Chapter verse

27th June 1997 at 01:00
In his second article on poetry in the infants, Gervase Phinn explains how to encourage children to experiment with rhyme and metaphor

Once pupils' ears have been bedded with the rhymes and rhythms of good-quality verse (see last week's issue), teachers can turn to encouraging their pupils to write their own poems. Small children, who may not possess the writing skills to work independently, might be encouraged to work collaboratively on their poems, helped and supported by a sensitive teacher. They can be given a suggested pattern or framework for their writing and offered some rules to help them get started.

A group of six- and seven-year-olds sitting informally in the Home Corner talked generally about a selection of large coloured photographs of animals that I had taken into school. The creatures included a mole, badger, rabbit, squirrel, hedgehog and dormouse. At two further "talk" sessions I read some poems and short descriptive extracts from stories that featured these animals. These included some of the following poems and prose extracts: * Mole by Russell Hoban and Jan Pienkowski Jonathan Cape, (story extract)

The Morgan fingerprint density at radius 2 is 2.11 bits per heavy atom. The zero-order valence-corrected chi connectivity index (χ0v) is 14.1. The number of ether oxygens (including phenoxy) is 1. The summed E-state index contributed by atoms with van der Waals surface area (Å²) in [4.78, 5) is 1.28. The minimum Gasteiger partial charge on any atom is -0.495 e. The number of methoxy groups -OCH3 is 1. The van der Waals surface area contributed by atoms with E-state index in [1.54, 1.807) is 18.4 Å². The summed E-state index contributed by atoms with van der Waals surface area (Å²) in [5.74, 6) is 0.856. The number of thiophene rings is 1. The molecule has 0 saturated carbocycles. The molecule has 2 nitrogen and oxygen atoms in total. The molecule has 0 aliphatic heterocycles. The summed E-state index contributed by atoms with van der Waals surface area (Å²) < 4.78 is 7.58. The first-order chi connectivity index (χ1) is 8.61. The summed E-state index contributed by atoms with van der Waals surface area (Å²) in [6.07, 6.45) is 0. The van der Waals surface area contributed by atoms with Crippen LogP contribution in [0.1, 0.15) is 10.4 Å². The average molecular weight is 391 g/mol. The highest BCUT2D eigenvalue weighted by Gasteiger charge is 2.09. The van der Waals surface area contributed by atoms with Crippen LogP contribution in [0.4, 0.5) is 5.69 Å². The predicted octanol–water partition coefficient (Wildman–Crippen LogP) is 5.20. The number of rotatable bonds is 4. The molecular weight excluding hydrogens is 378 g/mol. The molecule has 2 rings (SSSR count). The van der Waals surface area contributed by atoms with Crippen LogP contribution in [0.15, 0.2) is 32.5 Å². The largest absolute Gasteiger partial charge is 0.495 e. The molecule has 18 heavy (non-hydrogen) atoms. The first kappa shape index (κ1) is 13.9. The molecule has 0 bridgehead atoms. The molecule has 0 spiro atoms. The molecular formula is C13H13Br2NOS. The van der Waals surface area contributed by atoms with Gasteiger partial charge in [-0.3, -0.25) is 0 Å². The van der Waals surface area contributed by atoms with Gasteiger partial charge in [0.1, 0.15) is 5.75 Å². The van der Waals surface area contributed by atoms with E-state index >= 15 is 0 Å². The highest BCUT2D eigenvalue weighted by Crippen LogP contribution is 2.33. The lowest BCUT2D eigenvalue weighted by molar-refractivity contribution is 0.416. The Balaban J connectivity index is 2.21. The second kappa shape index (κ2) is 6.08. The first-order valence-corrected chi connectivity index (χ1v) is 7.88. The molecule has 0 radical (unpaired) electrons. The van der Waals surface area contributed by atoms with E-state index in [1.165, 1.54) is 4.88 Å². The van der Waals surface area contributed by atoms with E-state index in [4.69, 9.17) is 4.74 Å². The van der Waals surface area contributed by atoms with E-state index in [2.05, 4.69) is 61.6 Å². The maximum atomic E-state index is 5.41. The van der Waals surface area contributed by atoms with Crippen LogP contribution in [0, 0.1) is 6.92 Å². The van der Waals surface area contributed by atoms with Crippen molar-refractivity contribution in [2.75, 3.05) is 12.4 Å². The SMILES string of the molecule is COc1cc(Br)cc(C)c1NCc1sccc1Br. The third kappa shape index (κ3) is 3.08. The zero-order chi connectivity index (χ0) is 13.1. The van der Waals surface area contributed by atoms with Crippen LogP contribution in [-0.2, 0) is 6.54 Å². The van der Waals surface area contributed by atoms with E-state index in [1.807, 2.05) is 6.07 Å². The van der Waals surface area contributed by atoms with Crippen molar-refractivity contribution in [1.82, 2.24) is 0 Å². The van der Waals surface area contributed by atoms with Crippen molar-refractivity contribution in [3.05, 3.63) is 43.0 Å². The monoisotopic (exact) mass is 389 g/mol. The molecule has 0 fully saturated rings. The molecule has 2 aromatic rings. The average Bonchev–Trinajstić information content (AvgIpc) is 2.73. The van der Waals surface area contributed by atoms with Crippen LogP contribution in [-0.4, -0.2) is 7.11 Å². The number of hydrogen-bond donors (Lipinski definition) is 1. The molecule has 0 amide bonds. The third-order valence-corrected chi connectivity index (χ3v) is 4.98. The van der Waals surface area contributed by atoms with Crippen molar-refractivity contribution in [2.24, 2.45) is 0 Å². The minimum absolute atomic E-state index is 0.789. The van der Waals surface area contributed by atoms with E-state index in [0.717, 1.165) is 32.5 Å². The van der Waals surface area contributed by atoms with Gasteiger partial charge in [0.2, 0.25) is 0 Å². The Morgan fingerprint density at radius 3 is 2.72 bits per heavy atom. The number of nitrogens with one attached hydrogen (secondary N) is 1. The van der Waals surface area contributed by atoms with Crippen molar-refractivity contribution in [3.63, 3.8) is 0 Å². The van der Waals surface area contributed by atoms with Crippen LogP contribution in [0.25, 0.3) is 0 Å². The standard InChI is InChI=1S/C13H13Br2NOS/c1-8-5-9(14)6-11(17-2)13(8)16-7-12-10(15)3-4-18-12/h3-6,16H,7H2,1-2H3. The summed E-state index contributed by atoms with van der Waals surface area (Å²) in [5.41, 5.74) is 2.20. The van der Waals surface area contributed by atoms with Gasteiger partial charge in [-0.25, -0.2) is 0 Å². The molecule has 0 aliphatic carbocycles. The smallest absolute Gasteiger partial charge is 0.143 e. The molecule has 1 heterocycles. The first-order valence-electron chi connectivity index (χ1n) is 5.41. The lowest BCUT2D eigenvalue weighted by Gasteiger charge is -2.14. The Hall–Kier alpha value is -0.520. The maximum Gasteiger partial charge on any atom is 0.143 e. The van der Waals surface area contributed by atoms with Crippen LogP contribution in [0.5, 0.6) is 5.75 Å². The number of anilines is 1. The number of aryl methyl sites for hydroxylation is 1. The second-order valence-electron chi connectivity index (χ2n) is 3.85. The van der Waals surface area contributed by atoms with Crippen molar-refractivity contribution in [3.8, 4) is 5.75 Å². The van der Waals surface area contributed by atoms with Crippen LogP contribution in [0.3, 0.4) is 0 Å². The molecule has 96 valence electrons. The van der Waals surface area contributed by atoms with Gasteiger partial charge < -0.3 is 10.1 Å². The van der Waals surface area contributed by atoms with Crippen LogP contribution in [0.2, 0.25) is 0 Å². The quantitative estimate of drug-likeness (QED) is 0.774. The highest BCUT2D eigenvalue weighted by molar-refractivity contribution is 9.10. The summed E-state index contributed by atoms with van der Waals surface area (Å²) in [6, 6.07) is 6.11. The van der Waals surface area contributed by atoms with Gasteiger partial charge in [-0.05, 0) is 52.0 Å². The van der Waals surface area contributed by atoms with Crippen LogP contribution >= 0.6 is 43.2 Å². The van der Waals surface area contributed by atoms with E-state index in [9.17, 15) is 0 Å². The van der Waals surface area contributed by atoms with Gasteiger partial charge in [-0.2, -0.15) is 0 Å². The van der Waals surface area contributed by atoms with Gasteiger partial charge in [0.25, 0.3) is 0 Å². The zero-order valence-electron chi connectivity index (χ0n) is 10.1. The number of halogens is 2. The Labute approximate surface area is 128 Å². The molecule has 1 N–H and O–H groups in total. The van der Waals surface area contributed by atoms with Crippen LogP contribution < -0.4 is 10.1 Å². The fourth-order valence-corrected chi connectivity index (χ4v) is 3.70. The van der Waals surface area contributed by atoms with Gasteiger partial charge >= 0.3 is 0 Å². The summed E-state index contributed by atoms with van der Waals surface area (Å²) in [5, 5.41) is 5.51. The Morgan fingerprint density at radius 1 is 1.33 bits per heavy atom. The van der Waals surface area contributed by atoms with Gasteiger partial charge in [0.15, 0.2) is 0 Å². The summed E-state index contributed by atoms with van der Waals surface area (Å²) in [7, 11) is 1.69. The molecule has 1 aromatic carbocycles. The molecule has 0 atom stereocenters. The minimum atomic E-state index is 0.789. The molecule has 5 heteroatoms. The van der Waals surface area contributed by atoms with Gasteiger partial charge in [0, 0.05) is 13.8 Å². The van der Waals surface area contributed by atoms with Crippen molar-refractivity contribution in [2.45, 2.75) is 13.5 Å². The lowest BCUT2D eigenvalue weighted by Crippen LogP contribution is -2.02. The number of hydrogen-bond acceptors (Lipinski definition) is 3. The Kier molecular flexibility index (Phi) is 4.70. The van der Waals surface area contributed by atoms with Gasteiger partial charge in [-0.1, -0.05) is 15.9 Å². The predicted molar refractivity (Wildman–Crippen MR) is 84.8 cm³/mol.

* Mole by Alan Brownjohn, from Brownjohn's Beasts Macmillan, (poem)

* Badger's Parting Gifts by Susan Varley Picture Lions, (story extract)

* The Badger by Michael Longley in The Wolfhound Book of Irish Poems edited by Bridie Quinn and Seamus Cashman Wolfhound Press, (poem)

* The Rabbit by Elizabeth Madox Roberts from Under The Tree Viking Penguin, (poem)

* Rabbit Magic by Susie Jenkin-Pearce and Julia Malim Bodley Head, (story)

* To a Squirrel at Kye-na-no by W B Yeats from The Collected Poems of W B Yeats Macmillan

* The Hedgehog's Explanation by Elizabeth Jennings in Poets in Hand, a Puffin Quintet chosen by Anne Harvey

* Hedgehog by Jonathan Lloyd in Prickly Poems, an Anthology of Hedgehog Poems Hutchinson in association with the British Hedgehog Preservation Society

* The Little Mouse by Don and Audrey Wood, Child's Play, (story extract)

We looked at each animal in turn and talked about the colours, shapes, features and anything the children wished to raise. I listed parts of one animal's body on the blackboard: DORMOUSE